East Brookton sheep producers Bevan and Denise Walters long ago realised their timber-framed galvanised iron-clad, four-stand shearing shed needed replacing.
Built after World War II, it had been modified and adapted several times.
It needed major improvements to meet Occupational Health and Safety (OHS) standards promoting a safer and less strenuous working environment for themselves, farm workers, shearers and shed staff.
Looking at the empty old shed now, the Walters agreed it was a pretty tough working environment in there.
But the old shed still has its uses.
It provides extra undercover holding capacity and stores sheep equipment, supplies and health products, plus it has the loading out race.
It is being modified internally to provide a raceway link via a bridge into the new shed built beside it.
Mr Walters said he knew of a few new shearing sheds being built in WA and other older sheds being redesigned and modified.
He said while the focus on improved shearing facilities can come with a hefty cost, it indicates woolgrowers have confidence long term in their industry.
Australian Wool Innovation (AWI) has responded to both the shearer shortage and OHS changes in part by endorsing new designs for shearing sheds, including modular shearing stands and race delivery of sheep to shearers.
It encourages woolgrowers to invest in better facilities to help the industry retain more of the new and existing shearers and wool handlers for longer and with less risk of debilitating injury forcing them out of the industry early.
The Walters took a few years to choose the best site for their new shed.
It had to work with existing sheepyards, yard cover and laneways.
They chose well, with a bridge linking old and new sheds and a large ramp from existing yards into the new shed.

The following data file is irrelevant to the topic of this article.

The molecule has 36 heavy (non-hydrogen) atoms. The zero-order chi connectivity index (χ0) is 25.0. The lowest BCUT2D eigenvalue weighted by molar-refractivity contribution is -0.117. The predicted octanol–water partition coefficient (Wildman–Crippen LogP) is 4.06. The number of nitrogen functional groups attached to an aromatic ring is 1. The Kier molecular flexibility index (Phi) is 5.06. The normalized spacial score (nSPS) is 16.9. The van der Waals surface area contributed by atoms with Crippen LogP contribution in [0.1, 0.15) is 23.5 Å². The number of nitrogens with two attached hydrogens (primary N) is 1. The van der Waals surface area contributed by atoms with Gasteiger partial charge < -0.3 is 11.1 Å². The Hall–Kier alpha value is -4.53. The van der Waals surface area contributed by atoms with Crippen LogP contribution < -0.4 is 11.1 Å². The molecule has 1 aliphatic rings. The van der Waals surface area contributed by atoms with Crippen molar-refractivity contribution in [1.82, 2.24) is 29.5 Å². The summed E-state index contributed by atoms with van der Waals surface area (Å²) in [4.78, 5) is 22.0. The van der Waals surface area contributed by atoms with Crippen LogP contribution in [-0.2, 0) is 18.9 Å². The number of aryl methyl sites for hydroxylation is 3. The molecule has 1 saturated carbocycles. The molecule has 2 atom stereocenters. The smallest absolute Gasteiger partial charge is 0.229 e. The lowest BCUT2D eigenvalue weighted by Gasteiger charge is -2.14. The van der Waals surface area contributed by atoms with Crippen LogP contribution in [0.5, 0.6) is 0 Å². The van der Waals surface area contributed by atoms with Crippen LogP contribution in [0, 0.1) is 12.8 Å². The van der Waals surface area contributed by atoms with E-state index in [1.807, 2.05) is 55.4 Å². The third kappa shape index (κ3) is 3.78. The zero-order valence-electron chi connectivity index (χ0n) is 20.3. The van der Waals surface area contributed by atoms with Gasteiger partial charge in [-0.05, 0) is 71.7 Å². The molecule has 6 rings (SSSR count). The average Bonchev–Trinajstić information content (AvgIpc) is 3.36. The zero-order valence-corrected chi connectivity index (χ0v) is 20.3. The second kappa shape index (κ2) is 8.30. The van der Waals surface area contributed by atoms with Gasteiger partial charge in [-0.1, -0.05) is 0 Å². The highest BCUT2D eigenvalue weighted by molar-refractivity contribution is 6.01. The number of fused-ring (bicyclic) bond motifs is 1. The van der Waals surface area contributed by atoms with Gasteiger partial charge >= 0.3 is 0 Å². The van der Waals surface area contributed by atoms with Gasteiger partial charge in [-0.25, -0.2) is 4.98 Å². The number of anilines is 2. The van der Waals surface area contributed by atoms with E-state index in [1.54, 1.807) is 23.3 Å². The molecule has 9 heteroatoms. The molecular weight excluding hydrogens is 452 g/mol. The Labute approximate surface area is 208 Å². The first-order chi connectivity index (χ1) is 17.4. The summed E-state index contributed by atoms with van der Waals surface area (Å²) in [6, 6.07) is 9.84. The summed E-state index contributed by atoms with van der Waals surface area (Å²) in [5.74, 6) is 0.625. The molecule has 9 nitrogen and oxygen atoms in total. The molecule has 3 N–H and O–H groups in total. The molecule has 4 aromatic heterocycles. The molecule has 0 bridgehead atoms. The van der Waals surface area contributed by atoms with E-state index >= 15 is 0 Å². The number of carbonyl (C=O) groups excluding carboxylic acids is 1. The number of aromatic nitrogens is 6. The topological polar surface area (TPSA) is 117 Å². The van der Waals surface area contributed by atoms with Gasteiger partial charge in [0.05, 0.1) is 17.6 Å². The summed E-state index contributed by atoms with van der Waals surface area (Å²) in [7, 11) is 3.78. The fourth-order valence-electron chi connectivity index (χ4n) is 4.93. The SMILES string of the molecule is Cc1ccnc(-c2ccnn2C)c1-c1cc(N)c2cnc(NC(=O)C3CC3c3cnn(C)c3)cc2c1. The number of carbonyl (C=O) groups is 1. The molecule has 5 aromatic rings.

They "signed up" for the construction in June 2021.
AUSPAN erected the 30 metre long by 15m wide clear-span shed.
Compared to many dark, old low-roofed shearing sheds, the new shed is unusually light and airy, with a roofline high enough to allow a combine harvester to be driven through a large door at one end.
A harvester, or any other large farm equipment, can be stored in roughly one third of the shed not taken up by pens, shearing board, wool table and bins, two wool presses and kitchen/meals area.
The reinforced concrete floor is 15 centimetres thick so will not crack under the weight, enabling the shearing shed to double as a machinery shed.
The high roof also ensures heat which builds up immediately under the galvanised iron roof on any warm day, is always well above the heads of shearers standing half a metre above the floor on the shearing board.
Proway Livestock Equipment handled the shed fit-out.
A raised saw-tooth, four-stand board was installed, with individual tool and equipment storage at each stand and adequate room for shearers to hang personal items like cooling fans and towels.
Mountain Ash timber was used for grating in the catching and holding pens behind the shearing board, with a gentle slope in the catching pens so sheep naturally stand facing uphill, away from the swing-gates shearer access.
The catching pens are unusual in being offset at an angle behind the shearing stands and, while this requires shearers to drag sheep in an arc on the way back to their stand, it enables two catching pens to be filled at the same time from a holding pen behind.
Discharge chutes are angled so shearers do not have to turn to release a sheep.
Mr Walters estimates he can hold almost 300 sheep in the pens in the new shed if needed.
With the old shed next door and a large penned area under roof immediately behind that, he has the capacity to keep enough sheep dry for a full day's shearing during wet weather.
They had challenges to overcome with the build, the Walters admit, but the end result was worth it and better for everyone to work in.
Last month a team of four shearers, roustabouts, wool classer and presser/penner-up supplied by Pingelly shearing contractor Craig Hean started the annual shearing of the Walters family's 7000 sheep.
The new shed got the thumbs up from the shearing team when Farm Weekly visited.
The Walters are passionate about their sheep enterprise and the sheep industry.
They feel very fortunate with shearing underway, especially in what they describe as "an extremely challenging and stressful time for contractors with shearer and shed staff shortages".
They are also grateful they instigated this major infrastructure project a few years ago, before the current delays and cost increases impacting the building industry.
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